LONG BEACH — The historic, castle-like Pacific Coast Club has won a temporary reprieve from its date with a wrecking ball, but the likelihood of it being saved remains doubtful.
Building owner Robert L. Bellevue had given local preservationists until Oct. 28 to come up with a way to save the Ocean Boulevard structure.
But he decided to waive the date: "I'm not going to do anything until I see what their plan is."
Next week, the Coalition for Historic Long Beach plans to give Bellevue a study suggesting that he convert the 61-year-old club to condominiums while preserving most of the structure.
Leon S. Sugarman, a San Francisco-based consultant the coalition hired for the study, said this week that his proposal calls for demolishing just part of the structure to build a tower for condominiums. But the portion torn down would be rebuilt to look as before, with the new base strong enough for a tower of at least 16 stories, said Sugarman, of Kaplan, McLaughlin & Diaz in San Francisco.
Bellevue said that he is eager to see the report and that he hopes Sugarman has devised a proposal "that makes economic sense."
But he also expressed doubt that a condominium project of 165 to 185 units, with no on-site parking, as Sugarman intends to propose, would work.
The City Council in May turned down Bellevue's proposal for a hotel/condominium project, which would partially have restored some of the existing structure. Residents of the neighboring Villa Riviera condominiums and others opposed that project because they said it would infringe on the public beach, block shoreline views and set a precedent that could lead to other beach development.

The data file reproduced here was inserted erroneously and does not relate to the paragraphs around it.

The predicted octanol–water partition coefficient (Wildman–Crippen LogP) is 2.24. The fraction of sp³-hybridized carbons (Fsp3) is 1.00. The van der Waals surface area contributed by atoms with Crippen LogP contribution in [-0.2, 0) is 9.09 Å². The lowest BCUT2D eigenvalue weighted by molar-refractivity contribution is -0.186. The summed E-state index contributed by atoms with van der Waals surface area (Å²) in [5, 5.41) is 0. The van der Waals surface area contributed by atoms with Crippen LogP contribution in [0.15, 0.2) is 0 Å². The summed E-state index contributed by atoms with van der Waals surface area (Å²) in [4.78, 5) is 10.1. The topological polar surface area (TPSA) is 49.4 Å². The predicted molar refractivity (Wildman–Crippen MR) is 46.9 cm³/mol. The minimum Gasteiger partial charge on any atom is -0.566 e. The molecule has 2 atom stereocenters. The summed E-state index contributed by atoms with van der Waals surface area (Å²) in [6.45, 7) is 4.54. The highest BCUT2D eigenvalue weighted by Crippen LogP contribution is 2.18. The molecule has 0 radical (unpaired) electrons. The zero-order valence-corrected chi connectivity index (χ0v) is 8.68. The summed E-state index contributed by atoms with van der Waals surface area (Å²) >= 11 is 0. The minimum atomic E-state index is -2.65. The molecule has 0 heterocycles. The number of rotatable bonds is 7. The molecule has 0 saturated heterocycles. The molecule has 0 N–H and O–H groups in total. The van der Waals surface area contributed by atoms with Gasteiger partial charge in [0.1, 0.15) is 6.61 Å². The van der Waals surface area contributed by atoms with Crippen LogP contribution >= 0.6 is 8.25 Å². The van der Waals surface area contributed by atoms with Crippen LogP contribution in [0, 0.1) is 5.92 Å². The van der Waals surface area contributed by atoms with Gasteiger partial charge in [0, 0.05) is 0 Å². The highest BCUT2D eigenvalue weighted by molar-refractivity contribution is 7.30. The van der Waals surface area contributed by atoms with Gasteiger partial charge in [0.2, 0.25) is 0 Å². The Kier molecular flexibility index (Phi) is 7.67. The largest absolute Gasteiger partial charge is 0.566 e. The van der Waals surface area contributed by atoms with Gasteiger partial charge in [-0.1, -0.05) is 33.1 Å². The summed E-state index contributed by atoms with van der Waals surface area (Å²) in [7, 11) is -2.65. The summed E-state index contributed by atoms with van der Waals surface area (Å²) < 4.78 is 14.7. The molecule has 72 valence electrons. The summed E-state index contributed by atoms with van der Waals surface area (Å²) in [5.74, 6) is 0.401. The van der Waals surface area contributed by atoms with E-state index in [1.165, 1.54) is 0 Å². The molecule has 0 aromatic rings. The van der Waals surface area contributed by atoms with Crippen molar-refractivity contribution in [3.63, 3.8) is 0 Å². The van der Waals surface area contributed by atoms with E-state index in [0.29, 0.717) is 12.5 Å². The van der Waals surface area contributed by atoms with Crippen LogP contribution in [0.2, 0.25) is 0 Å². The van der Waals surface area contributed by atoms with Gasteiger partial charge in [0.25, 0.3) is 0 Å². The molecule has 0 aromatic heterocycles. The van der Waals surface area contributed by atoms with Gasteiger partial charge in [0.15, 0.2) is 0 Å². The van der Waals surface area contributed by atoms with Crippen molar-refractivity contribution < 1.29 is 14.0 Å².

Bellevue then returned to the city with a proposal to raze the building and construct in its place a $40-million, 16-story, 187-unit condominium complex. The Planning Commission last month approved the building's demolition. But Bellevue agreed when preservationists asked whether they could hire their own consultant and look for another option.
"If they come up with something that makes economic sense, I'm all for it," Bellevue said.
Sugarman said he did not yet know how much his proposal would cost but expects to have the study completed by next week. Sugarman said he considered converting the club to a hotel of 220 to 240 rooms that would not change the character of the building. The condominium proposal is the more viable of the two options, he said.
Renee Simon, who heads the coalition's subcommittee on the Pacific Coast Club, said that Sugarman's study is the first "real analysis of what could be done to retain the building."
But Bellevue said he has exhausted the possibilities and neither he--nor the city--have been able to develop a proposal which would both save the building and be economically feasible.
The building, which opened in the 1920s, once catered to the city's elite. Outside, it resembles a castle. Inside, it has high oak-beamed ceilings, huge fireplaces and chandeliers. Now closed off, its only use is in the occasional filming of horror movies.
"They are filming Fright Night II, even as we speak," Bellevue said.